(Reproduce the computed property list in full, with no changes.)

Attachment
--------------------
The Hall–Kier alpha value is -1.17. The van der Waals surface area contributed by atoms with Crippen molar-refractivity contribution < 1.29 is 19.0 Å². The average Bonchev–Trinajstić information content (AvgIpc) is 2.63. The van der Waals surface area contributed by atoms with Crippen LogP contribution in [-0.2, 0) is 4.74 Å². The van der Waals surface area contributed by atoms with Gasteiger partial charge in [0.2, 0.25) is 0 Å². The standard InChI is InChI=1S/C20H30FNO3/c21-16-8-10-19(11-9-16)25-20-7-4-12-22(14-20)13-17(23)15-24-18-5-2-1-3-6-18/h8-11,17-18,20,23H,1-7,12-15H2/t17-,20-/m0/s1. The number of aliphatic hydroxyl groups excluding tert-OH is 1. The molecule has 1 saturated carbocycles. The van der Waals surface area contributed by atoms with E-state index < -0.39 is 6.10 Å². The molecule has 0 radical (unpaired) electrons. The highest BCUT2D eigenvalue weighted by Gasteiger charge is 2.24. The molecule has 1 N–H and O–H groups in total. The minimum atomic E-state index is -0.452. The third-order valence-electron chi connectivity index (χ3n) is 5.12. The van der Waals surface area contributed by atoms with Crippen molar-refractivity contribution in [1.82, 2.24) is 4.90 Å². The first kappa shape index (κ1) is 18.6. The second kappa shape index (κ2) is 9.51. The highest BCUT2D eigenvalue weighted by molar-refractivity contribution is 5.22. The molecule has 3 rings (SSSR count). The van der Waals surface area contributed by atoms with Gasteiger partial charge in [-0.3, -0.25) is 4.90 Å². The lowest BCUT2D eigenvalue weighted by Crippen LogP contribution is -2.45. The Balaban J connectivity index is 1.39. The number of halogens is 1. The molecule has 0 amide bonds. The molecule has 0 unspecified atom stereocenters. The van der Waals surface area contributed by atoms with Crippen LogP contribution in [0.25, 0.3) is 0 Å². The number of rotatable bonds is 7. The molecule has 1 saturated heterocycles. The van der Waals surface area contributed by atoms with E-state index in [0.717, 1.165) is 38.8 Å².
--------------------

The Hall–Kier alpha value is -1.17. The van der Waals surface area contributed by atoms with Crippen molar-refractivity contribution < 1.29 is 19.0 Å². The average Bonchev–Trinajstić information content (AvgIpc) is 2.63. The van der Waals surface area contributed by atoms with Crippen LogP contribution in [-0.2, 0) is 4.74 Å². The van der Waals surface area contributed by atoms with Gasteiger partial charge in [0.2, 0.25) is 0 Å². The standard InChI is InChI=1S/C20H30FNO3/c21-16-8-10-19(11-9-16)25-20-7-4-12-22(14-20)13-17(23)15-24-18-5-2-1-3-6-18/h8-11,17-18,20,23H,1-7,12-15H2/t17-,20-/m0/s1. The number of aliphatic hydroxyl groups excluding tert-OH is 1. The molecule has 1 saturated carbocycles. The van der Waals surface area contributed by atoms with E-state index < -0.39 is 6.10 Å². The molecule has 0 radical (unpaired) electrons. The highest BCUT2D eigenvalue weighted by Gasteiger charge is 2.24. The molecule has 1 N–H and O–H groups in total. The minimum atomic E-state index is -0.452. The third-order valence-electron chi connectivity index (χ3n) is 5.12. The van der Waals surface area contributed by atoms with Crippen molar-refractivity contribution in [1.82, 2.24) is 4.90 Å². The first kappa shape index (κ1) is 18.6. The second kappa shape index (κ2) is 9.51. The highest BCUT2D eigenvalue weighted by molar-refractivity contribution is 5.22. The molecule has 3 rings (SSSR count). The van der Waals surface area contributed by atoms with Gasteiger partial charge in [-0.3, -0.25) is 4.90 Å². The lowest BCUT2D eigenvalue weighted by Crippen LogP contribution is -2.45. The Balaban J connectivity index is 1.39. The number of halogens is 1. The molecule has 0 amide bonds. The molecule has 0 unspecified atom stereocenters. The van der Waals surface area contributed by atoms with Crippen LogP contribution in [0.25, 0.3) is 0 Å². The number of rotatable bonds is 7. The molecule has 1 saturated heterocycles. The van der Waals surface area contributed by atoms with E-state index in [0.717, 1.165) is 38.8 Å².